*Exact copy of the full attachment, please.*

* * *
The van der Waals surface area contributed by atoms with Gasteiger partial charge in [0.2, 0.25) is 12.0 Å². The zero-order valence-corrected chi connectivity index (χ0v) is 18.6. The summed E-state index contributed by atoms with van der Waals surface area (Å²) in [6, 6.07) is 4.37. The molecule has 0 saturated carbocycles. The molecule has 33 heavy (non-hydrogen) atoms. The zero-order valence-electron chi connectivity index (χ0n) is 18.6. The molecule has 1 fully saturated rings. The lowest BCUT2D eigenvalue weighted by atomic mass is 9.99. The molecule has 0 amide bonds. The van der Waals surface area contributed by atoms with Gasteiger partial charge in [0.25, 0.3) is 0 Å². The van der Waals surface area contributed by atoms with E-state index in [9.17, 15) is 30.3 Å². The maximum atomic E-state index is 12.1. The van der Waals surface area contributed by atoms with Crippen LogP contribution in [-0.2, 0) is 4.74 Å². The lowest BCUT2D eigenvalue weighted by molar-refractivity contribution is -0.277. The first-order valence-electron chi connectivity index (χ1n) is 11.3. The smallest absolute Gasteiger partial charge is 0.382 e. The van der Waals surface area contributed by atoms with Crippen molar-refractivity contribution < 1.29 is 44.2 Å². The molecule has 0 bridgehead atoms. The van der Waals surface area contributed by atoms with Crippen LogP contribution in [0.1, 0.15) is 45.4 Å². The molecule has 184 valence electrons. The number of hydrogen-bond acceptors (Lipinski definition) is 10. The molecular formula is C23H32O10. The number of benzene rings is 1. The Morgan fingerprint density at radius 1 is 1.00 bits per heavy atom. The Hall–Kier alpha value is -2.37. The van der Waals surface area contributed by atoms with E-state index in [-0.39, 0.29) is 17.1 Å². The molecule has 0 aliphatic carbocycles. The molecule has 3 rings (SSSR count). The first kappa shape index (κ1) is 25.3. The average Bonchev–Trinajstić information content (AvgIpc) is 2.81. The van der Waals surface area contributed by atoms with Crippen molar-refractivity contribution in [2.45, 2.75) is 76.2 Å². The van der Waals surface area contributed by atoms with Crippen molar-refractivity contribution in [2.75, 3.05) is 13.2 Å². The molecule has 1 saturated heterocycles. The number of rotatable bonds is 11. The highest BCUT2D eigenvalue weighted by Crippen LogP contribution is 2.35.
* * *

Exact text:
The van der Waals surface area contributed by atoms with Gasteiger partial charge in [0.2, 0.25) is 12.0 Å². The zero-order valence-corrected chi connectivity index (χ0v) is 18.6. The summed E-state index contributed by atoms with van der Waals surface area (Å²) in [6, 6.07) is 4.37. The molecule has 0 saturated carbocycles. The molecule has 33 heavy (non-hydrogen) atoms. The zero-order valence-electron chi connectivity index (χ0n) is 18.6. The molecule has 1 fully saturated rings. The lowest BCUT2D eigenvalue weighted by atomic mass is 9.99. The molecule has 0 amide bonds. The van der Waals surface area contributed by atoms with Gasteiger partial charge in [0.25, 0.3) is 0 Å². The van der Waals surface area contributed by atoms with E-state index in [9.17, 15) is 30.3 Å². The maximum atomic E-state index is 12.1. The van der Waals surface area contributed by atoms with Crippen LogP contribution in [-0.2, 0) is 4.74 Å². The lowest BCUT2D eigenvalue weighted by molar-refractivity contribution is -0.277. The first-order valence-electron chi connectivity index (χ1n) is 11.3. The smallest absolute Gasteiger partial charge is 0.382 e. The van der Waals surface area contributed by atoms with Crippen molar-refractivity contribution < 1.29 is 44.2 Å². The molecule has 0 bridgehead atoms. The van der Waals surface area contributed by atoms with Crippen LogP contribution in [0.1, 0.15) is 45.4 Å². The molecule has 184 valence electrons. The number of hydrogen-bond acceptors (Lipinski definition) is 10. The molecular formula is C23H32O10. The number of benzene rings is 1. The Morgan fingerprint density at radius 1 is 1.00 bits per heavy atom. The Hall–Kier alpha value is -2.37. The van der Waals surface area contributed by atoms with E-state index in [-0.39, 0.29) is 17.1 Å². The molecule has 0 aliphatic carbocycles. The molecule has 3 rings (SSSR count). The first kappa shape index (κ1) is 25.3. The average Bonchev–Trinajstić information content (AvgIpc) is 2.81. The van der Waals surface area contributed by atoms with Crippen molar-refractivity contribution in [2.45, 2.75) is 76.2 Å². The van der Waals surface area contributed by atoms with Crippen molar-refractivity contribution in [2.75, 3.05) is 13.2 Å². The molecule has 1 saturated heterocycles. The number of rotatable bonds is 11. The highest BCUT2D eigenvalue weighted by Crippen LogP contribution is 2.35.